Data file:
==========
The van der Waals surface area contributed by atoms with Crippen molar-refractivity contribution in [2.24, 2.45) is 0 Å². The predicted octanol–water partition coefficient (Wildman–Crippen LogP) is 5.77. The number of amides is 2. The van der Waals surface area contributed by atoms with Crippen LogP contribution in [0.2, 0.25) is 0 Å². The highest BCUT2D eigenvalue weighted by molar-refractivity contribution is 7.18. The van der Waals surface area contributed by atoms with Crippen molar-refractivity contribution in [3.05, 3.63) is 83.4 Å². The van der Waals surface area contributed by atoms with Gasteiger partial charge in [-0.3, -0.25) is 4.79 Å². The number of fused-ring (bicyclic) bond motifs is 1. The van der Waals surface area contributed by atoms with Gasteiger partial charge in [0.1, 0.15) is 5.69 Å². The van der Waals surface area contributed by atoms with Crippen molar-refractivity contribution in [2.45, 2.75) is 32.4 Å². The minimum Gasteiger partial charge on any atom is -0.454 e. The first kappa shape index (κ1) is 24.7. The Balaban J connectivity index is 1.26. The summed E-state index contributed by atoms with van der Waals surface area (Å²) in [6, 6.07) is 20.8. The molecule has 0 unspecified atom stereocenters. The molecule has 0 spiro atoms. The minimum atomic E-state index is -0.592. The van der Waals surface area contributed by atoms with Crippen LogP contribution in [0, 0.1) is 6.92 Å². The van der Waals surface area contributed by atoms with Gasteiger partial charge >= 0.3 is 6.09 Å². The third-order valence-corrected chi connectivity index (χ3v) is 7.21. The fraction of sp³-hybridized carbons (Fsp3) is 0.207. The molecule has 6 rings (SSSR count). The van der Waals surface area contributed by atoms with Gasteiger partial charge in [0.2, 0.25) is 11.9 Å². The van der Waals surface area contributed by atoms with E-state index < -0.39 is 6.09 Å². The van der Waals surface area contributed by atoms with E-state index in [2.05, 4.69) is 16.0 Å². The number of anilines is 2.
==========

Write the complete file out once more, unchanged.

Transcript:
The van der Waals surface area contributed by atoms with Crippen molar-refractivity contribution in [2.24, 2.45) is 0 Å². The predicted octanol–water partition coefficient (Wildman–Crippen LogP) is 5.77. The number of amides is 2. The van der Waals surface area contributed by atoms with Crippen LogP contribution in [0.2, 0.25) is 0 Å². The highest BCUT2D eigenvalue weighted by molar-refractivity contribution is 7.18. The van der Waals surface area contributed by atoms with Crippen molar-refractivity contribution in [3.05, 3.63) is 83.4 Å². The van der Waals surface area contributed by atoms with Gasteiger partial charge in [-0.3, -0.25) is 4.79 Å². The number of fused-ring (bicyclic) bond motifs is 1. The van der Waals surface area contributed by atoms with Gasteiger partial charge in [0.1, 0.15) is 5.69 Å². The van der Waals surface area contributed by atoms with Crippen molar-refractivity contribution in [2.45, 2.75) is 32.4 Å². The minimum Gasteiger partial charge on any atom is -0.454 e. The first kappa shape index (κ1) is 24.7. The Balaban J connectivity index is 1.26. The summed E-state index contributed by atoms with van der Waals surface area (Å²) in [6, 6.07) is 20.8. The molecule has 0 unspecified atom stereocenters. The molecule has 0 spiro atoms. The minimum atomic E-state index is -0.592. The van der Waals surface area contributed by atoms with Crippen LogP contribution in [0, 0.1) is 6.92 Å². The van der Waals surface area contributed by atoms with Gasteiger partial charge >= 0.3 is 6.09 Å². The third-order valence-corrected chi connectivity index (χ3v) is 7.21. The fraction of sp³-hybridized carbons (Fsp3) is 0.207. The molecule has 6 rings (SSSR count). The van der Waals surface area contributed by atoms with Gasteiger partial charge in [0.2, 0.25) is 11.9 Å². The van der Waals surface area contributed by atoms with E-state index < -0.39 is 6.09 Å². The van der Waals surface area contributed by atoms with E-state index in [2.05, 4.69) is 16.0 Å². The number of anilines is 2.